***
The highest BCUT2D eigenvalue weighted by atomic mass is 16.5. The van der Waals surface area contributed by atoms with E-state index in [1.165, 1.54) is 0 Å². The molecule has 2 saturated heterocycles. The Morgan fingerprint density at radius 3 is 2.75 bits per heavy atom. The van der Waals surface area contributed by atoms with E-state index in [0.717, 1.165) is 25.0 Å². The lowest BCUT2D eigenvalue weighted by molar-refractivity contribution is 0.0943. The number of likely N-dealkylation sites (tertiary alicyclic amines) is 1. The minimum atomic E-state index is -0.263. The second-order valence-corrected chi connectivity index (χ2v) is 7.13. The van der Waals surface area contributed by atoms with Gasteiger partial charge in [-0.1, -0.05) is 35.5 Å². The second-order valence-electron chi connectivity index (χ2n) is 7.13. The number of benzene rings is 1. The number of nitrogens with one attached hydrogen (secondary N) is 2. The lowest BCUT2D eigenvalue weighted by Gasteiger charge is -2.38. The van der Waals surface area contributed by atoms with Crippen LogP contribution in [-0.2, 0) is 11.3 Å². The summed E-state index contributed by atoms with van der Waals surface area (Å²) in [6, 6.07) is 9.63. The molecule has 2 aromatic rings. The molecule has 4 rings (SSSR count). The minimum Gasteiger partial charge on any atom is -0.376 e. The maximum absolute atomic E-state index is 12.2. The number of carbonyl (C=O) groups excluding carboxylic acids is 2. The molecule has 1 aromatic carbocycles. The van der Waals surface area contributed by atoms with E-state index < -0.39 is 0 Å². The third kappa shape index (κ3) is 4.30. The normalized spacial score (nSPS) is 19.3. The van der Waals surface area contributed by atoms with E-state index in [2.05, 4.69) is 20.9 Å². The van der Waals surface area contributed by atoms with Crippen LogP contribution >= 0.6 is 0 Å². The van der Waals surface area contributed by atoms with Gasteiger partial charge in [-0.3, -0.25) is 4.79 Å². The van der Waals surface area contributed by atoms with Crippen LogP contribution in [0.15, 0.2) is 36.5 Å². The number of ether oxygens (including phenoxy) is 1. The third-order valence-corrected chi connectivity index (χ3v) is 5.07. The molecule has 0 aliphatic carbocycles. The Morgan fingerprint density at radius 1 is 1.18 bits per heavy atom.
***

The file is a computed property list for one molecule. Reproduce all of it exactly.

The highest BCUT2D eigenvalue weighted by atomic mass is 16.5. The van der Waals surface area contributed by atoms with E-state index in [1.165, 1.54) is 0 Å². The molecule has 2 saturated heterocycles. The Morgan fingerprint density at radius 3 is 2.75 bits per heavy atom. The van der Waals surface area contributed by atoms with E-state index in [0.717, 1.165) is 25.0 Å². The lowest BCUT2D eigenvalue weighted by molar-refractivity contribution is 0.0943. The number of likely N-dealkylation sites (tertiary alicyclic amines) is 1. The minimum atomic E-state index is -0.263. The second-order valence-corrected chi connectivity index (χ2v) is 7.13. The van der Waals surface area contributed by atoms with Gasteiger partial charge in [-0.1, -0.05) is 35.5 Å². The second-order valence-electron chi connectivity index (χ2n) is 7.13. The number of benzene rings is 1. The number of nitrogens with one attached hydrogen (secondary N) is 2. The lowest BCUT2D eigenvalue weighted by Gasteiger charge is -2.38. The van der Waals surface area contributed by atoms with Crippen LogP contribution in [-0.2, 0) is 11.3 Å². The summed E-state index contributed by atoms with van der Waals surface area (Å²) in [6, 6.07) is 9.63. The molecule has 2 aromatic rings. The molecule has 4 rings (SSSR count). The minimum Gasteiger partial charge on any atom is -0.376 e. The maximum absolute atomic E-state index is 12.2. The number of carbonyl (C=O) groups excluding carboxylic acids is 2. The molecule has 1 aromatic carbocycles. The van der Waals surface area contributed by atoms with E-state index < -0.39 is 0 Å². The third kappa shape index (κ3) is 4.30. The normalized spacial score (nSPS) is 19.3. The van der Waals surface area contributed by atoms with E-state index in [2.05, 4.69) is 20.9 Å². The van der Waals surface area contributed by atoms with Crippen LogP contribution >= 0.6 is 0 Å². The van der Waals surface area contributed by atoms with Gasteiger partial charge in [-0.3, -0.25) is 4.79 Å². The van der Waals surface area contributed by atoms with Crippen LogP contribution in [0.15, 0.2) is 36.5 Å². The number of ether oxygens (including phenoxy) is 1. The third-order valence-corrected chi connectivity index (χ3v) is 5.07. The molecule has 0 aliphatic carbocycles. The Morgan fingerprint density at radius 1 is 1.18 bits per heavy atom.